Posted By News On August 30, 2016 - 10:51am
PORTLAND, Ore. - Researchers at Oregon State University and other institutions have discovered a type of drug delivery system that may offer new hope for patients with a rare, ultimately fatal genetic disorder - and make what might become a terrible choice a little easier.
No treatment currently exists for this disease, known as Niemann Pick Type C1 disease, or NPC1, that affects about one in every 120,000 children globally, and results in abnormal cholesterol accumulation, progressive neurodegeneration and eventual death.
Posted By News On August 30, 2016 - 10:50am
A research group under the leadership of Linköping University Professor Markus Heilig has identified an enzyme whose production is turned off in nerve cells of the frontal lobe when alcohol dependence develops. The deficiency in this enzyme leads to continued use of alcohol despite adverse consequences.
The discovery is now published in the number-one ranked psychiatric journal from the Nature Publishing Group, and could mean completely new possibilities for treating alcoholism.
Posted By News On August 30, 2016 - 10:44am
While many scientists explore what people have in common, several studies publishing online to Social Psychological and Personality Science show us how differences help us understand individuals.
The company you keep: Personality and friendship characteristics
Laakasuo, Michael; Rotkirch, Anna; Berg, Venla; Jokela, Markus
Posted By News On August 30, 2016 - 1:06am
DALLAS, Aug. 29, 2016 -- Food fortified with folic acid, a B vitamin required in human diets for numerous biological functions, was associated with reduced rates of congenital heart defects, according to new research in the American Heart Association's journal Circulation.
Posted By News On August 30, 2016 - 12:36am
CORVALLIS, Ore. - Researchers have discovered a mechanism of intercellular communication that helps explain how biological systems and actions - ranging from a beating heart to the ability to hit a home run - function properly most of the time, and in some scenarios quite remarkably.
The findings are an important basic advance in how cell sensory systems function, they shed light on the poorly-understood interaction between cells - and they also suggest that some of the damage done by cancer cells can be seen as a "failure to communicate."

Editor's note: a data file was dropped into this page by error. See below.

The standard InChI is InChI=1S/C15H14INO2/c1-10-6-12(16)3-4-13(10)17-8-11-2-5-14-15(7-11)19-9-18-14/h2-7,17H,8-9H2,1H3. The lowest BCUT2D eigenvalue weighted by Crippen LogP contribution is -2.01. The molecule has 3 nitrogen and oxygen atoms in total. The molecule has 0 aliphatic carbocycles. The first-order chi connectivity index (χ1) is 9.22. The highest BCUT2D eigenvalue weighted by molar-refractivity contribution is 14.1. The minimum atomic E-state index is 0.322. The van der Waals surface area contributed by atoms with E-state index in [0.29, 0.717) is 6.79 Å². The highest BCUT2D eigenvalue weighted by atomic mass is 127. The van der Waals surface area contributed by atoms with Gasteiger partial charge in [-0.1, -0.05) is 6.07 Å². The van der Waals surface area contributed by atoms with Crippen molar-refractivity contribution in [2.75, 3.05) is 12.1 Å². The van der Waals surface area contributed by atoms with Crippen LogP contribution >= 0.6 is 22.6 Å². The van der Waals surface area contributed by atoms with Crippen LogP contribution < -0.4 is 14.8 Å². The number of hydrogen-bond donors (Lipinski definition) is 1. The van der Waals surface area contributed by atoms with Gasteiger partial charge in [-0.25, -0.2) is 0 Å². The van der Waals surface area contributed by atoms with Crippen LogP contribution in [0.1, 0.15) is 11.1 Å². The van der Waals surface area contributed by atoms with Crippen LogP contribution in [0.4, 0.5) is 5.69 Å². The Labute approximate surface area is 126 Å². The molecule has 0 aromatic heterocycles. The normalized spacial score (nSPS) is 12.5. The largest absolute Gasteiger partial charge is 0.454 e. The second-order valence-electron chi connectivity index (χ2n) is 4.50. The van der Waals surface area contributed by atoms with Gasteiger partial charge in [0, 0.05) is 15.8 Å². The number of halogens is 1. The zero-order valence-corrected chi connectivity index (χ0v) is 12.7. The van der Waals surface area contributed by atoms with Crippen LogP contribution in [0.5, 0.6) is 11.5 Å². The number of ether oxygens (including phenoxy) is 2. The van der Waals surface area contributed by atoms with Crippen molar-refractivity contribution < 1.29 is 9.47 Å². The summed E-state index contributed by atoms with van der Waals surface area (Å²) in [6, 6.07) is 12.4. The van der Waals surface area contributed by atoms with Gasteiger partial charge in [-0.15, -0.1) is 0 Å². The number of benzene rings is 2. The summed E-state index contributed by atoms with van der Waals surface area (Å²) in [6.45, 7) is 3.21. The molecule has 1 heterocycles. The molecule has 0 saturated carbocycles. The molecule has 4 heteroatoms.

Posted By News On August 29, 2016 - 11:56pm
There's no human instinct more basic than speech, and yet, for many people, talking can be taxing. 1 in 14 working-age Americans suffer from voice disorders that are often associated with abnormal vocal behaviors - some of which can cause damage to vocal cord tissue and lead to the formation of nodules or polyps that interfere with normal speech production.
Posted By News On August 29, 2016 - 11:53pm
We all know that we can quickly lose cardiovascular endurance if we stop exercising for a few weeks, but what impact does the cessation of exercise have on our brains? New research led by University of Maryland School of Public Health researchers examined cerebral blood flow in healthy, physically fit older adults (ages 50-80 years) before and after a 10-day period during which they stopped all exercise. Using MRI brain imaging techniques, they found a significant decrease in blood flow to several brain regions, including the hippocampus, after they stopped their exercise routines.
Posted By News On August 29, 2016 - 11:16pm
Dogs have the ability to distinguish vocabulary words and the intonation of human speech through brain regions similar to those that humans use, a new study reports. Attila Andics et al. note that vocabulary learning "does not appear to be a uniquely human capacity that follows from the emergence of language, but rather a more ancient function that can be exploited to link arbitrary sound sequences to meanings." Words are the basic building blocks of human languages, but they are hardly ever found in nonhuman vocal communications.
Posted By News On August 29, 2016 - 7:23pm
A test that can detect Parkinson's disease in the early stages of the illness has moved a step closer.
Scientists have developed a way of detecting a molecule linked to the condition in samples of spinal fluid from patients.
Experts say that the test needs to be validated with a larger sample group but they are optimistic that it could one day help to improve diagnosis of the disease.
Posted By News On August 29, 2016 - 7:03pm
TALLAHASSEE, Fla. -- A team of researchers from Florida State University, Johns Hopkins University and the National Institutes of Health has found existing drug compounds that can both stop Zika from replicating in the body and from damaging the crucial fetal brain cells that lead to birth defects in newborns.
One of the drugs is already on the market as a treatment for tapeworm.